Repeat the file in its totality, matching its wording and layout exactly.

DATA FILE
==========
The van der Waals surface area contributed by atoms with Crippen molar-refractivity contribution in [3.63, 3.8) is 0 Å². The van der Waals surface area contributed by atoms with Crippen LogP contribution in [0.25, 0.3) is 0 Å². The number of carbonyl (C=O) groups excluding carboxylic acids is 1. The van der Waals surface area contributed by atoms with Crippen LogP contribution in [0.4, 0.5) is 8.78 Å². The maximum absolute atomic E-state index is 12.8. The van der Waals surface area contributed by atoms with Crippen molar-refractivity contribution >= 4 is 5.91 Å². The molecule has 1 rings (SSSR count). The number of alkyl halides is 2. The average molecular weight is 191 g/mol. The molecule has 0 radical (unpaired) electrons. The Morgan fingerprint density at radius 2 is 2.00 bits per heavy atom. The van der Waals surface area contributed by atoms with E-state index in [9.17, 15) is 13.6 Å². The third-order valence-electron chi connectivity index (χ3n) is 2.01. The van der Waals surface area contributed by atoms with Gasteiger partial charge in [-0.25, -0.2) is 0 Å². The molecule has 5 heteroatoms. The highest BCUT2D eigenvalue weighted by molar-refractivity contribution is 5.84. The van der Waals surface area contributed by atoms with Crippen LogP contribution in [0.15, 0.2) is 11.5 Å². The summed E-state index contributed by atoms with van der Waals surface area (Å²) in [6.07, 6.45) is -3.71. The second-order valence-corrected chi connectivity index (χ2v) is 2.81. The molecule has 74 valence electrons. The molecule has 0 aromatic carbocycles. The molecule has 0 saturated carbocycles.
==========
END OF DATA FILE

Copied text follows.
The van der Waals surface area contributed by atoms with Crippen molar-refractivity contribution in [3.63, 3.8) is 0 Å². The van der Waals surface area contributed by atoms with Crippen LogP contribution in [0.25, 0.3) is 0 Å². The number of carbonyl (C=O) groups excluding carboxylic acids is 1. The van der Waals surface area contributed by atoms with Crippen LogP contribution in [0.4, 0.5) is 8.78 Å². The maximum absolute atomic E-state index is 12.8. The van der Waals surface area contributed by atoms with Crippen molar-refractivity contribution >= 4 is 5.91 Å². The molecule has 1 rings (SSSR count). The number of alkyl halides is 2. The average molecular weight is 191 g/mol. The molecule has 0 radical (unpaired) electrons. The Morgan fingerprint density at radius 2 is 2.00 bits per heavy atom. The van der Waals surface area contributed by atoms with E-state index in [9.17, 15) is 13.6 Å². The third-order valence-electron chi connectivity index (χ3n) is 2.01. The van der Waals surface area contributed by atoms with Gasteiger partial charge in [-0.25, -0.2) is 0 Å². The molecule has 5 heteroatoms. The highest BCUT2D eigenvalue weighted by molar-refractivity contribution is 5.84. The van der Waals surface area contributed by atoms with Crippen LogP contribution in [0.15, 0.2) is 11.5 Å². The summed E-state index contributed by atoms with van der Waals surface area (Å²) in [6.07, 6.45) is -3.71. The second-order valence-corrected chi connectivity index (χ2v) is 2.81. The molecule has 74 valence electrons. The molecule has 0 aromatic carbocycles. The molecule has 0 saturated carbocycles.